You don’t need to hire an SEO expert for thousands of dollars a month if you want to show up at the top of the listings for your winery and wine names. If you want to be at the top for the search “Oregon wine” or “Dundee Oregon” or “Pinot noir” – those terms are very competitive and much much harder to achieve. But to get visibility for terms that include at least part of your winery name you can do a lot yourself.
Winery Web Visibility: Three Biggest Factors
Of the three top factors influencing your ranking on Google for winery and wine names, two come from the extensive analyses of MOZ.com. Every two years they issue a comprehensive report listing the factors they think most influence google in deciding who gets “top billing”. I have pushed their top factor down a rung to put my own choice on top: content.
My number one factor for staying at the top of Google search is content. Having content people want to read about your winery and keeping it fresh and timely is the absolute sure way to show up at the top. After you have great content, knowing how Google works can help you make sure that content gets seen.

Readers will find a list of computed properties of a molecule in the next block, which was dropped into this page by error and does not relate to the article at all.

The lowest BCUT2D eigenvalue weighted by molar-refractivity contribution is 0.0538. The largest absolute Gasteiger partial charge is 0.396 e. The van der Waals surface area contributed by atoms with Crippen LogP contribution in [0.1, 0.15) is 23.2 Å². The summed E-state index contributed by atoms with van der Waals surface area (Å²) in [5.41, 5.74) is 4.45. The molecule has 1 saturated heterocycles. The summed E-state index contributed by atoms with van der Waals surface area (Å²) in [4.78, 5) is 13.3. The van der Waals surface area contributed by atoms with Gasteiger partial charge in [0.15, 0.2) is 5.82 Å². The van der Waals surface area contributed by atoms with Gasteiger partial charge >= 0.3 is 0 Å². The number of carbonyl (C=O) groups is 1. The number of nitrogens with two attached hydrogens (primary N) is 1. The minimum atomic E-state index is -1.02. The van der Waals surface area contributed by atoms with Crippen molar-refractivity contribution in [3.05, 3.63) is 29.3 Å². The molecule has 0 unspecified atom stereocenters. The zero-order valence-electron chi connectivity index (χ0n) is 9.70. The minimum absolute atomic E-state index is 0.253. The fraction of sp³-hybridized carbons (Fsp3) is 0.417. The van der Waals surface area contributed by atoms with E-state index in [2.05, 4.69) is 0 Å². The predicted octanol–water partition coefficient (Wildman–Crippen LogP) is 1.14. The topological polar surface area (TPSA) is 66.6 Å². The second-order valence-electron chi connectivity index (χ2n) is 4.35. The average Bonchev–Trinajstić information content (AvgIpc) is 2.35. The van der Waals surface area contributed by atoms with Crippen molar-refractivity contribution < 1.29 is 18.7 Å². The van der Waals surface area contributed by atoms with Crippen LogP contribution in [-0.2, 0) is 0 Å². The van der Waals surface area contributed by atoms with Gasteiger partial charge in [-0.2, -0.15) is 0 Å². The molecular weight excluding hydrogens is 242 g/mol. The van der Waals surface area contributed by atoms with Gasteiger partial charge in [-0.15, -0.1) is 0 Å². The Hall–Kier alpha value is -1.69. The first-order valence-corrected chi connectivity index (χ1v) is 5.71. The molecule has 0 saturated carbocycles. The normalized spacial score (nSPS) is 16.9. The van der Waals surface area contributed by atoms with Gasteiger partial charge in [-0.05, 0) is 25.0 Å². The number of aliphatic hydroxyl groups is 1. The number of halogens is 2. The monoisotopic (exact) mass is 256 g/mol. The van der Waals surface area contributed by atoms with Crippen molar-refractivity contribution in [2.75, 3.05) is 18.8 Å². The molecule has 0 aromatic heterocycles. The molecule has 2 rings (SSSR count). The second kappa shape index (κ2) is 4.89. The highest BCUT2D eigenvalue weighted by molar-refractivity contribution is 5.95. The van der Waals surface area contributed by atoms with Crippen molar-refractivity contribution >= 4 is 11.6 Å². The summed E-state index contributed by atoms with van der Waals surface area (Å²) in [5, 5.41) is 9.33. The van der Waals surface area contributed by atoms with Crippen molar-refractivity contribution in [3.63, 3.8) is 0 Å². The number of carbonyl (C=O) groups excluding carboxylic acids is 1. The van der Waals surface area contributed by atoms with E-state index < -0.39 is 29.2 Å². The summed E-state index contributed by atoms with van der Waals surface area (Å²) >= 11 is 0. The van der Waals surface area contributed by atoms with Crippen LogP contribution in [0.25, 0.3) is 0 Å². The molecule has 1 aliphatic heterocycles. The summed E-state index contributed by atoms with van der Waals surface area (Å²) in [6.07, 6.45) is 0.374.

Here’s a quote about content from Google’s Matt Cutts on Search Engine Watch:
“The philosophy that we’ve (Google) always had is if you make something that’s compelling then it would be much easier to get people to write about it and to link to it.”
He emphasizes building a “fantastic website that people love and tell their friends about and link to and want to experience”.
Bottom line and number one factor: A high ranking website has fantastic content.
Content related hints: graphics need alt tags, page text includes keywords, individual wine pages need at least 300 words of original descriptive text and one or more images, basic meta tags and title tags need to be in place, and your site should be signed up for google analytics and the code be in place.
Page Authority is listed in the MOZ.com report as their number one factor in getting a top position on Google. It’s number two on my list, because page authority will develop out of great content.